For an event with such significant implications for PNG, Bougainville and the region, it was surprising to see the paucity of reactions to this occasion.  At time of writing, Prime Minister Marape from PNG has been the lone exception, offering his congratulations to President-elect Toroama and the invitation for talks in due course.  But across the Pacific, there has been a virtual silence.  Why?  And is this silence indicative of attitudes towards negotiations to come?  More ominously, might this be suggestive of the reception a newly independent Bougainville might expect?

To be sure, there is no suggestion the silence is motivated by any malign intent.  Perhaps it is simply diplomatic decorum, observing deference to PNG on what is an “internal” matter for resolution through negotiations between the parties in accordance with agreed process.  After all – by and large – things have run well since the cessation of hostilities, despite occasional political upheavals.  Why say anything that might be misinterpreted and potentially derail all the good that has been accomplished?

But truth be told, there might be additional considerations behind this silence.  For example, from the perspective of the larger resident powers in the region, the current geopolitical dynamics and strategic competition loom large.  The emergence of another “micro-state” vulnerable to influence from competitors, is the last thing needed at such a strategic juncture.  For France, moreover, this kind of example is not exactly helpful, with campaigning well underway in New Caledonia for another independence referendum, and simmering inclinations also in French Polynesia.  In this climate, any comment might be best avoided.

It is the silence of Pacific nations, however, that is most conspicuous and difficult to fathom and reconcile.  Is this wholly in deference to PNG?  Is this the Pacific Way?  But what of the Melanesian connection with Bougainville?  Are no expressions of fraternal solidarity permissible?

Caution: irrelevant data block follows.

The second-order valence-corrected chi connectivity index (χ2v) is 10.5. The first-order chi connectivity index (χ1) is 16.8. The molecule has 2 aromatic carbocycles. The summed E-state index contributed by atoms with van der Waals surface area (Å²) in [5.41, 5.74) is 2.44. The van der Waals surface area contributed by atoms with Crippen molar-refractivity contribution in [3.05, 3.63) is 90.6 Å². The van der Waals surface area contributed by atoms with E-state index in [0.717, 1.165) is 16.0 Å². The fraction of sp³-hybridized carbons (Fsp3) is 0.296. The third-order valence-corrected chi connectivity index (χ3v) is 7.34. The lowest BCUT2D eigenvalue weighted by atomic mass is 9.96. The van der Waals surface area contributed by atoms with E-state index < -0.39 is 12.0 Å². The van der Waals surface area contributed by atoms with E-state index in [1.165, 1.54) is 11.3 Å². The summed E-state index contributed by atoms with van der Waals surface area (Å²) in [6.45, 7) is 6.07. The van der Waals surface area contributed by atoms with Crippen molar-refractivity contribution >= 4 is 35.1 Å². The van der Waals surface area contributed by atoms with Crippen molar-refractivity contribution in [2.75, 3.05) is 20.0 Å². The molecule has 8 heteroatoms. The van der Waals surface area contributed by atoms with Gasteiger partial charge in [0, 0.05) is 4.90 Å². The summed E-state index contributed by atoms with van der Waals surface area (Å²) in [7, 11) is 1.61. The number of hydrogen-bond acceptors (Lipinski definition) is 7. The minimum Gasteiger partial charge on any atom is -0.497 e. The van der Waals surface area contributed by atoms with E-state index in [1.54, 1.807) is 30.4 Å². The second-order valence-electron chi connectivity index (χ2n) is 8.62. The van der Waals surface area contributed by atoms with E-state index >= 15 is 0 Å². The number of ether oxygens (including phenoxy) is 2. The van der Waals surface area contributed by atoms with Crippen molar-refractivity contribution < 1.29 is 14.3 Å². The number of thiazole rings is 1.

Most certainly, there are sensitivities to be navigated.  And some of these are purely “internal” among Pacific neighbors, such as the Solomon Islands and recent secession issues around Malaita.  It will be interesting to watch how bilateral relations between Pacific nations, PNG and an emerging Bougainville evolve in future, and how any such sensitivities will be accounted for. 

More broadly – at a regional level – it will similarly be fascinating to observe the evolution of regionalism with Bougainville’s emergence.  Both the Melanesian Spearhead Group (MSG) and Pacific Islands Forum (PIF) have established precedents recognising the membership of organisations or less than fully fledged independent nations – the Front De Liberational De Nationale Kanak Et Solcialiste in the case of the MSG, and for the PIF, New Caledonia and French Polynesia.  Making dynamics interesting, for both the MSG and PIF, Papua New Guinea is a full member.  And for the MSG, there are the additional issues of Indonesia being an Associate Member, and the United Liberation Movement for West Papua, an Observer.  In this complex milieu, what if a current PIF or MSG member proposes membership for Bougainville?  What kind of dynamics and repercussions will be unleashed by such a development?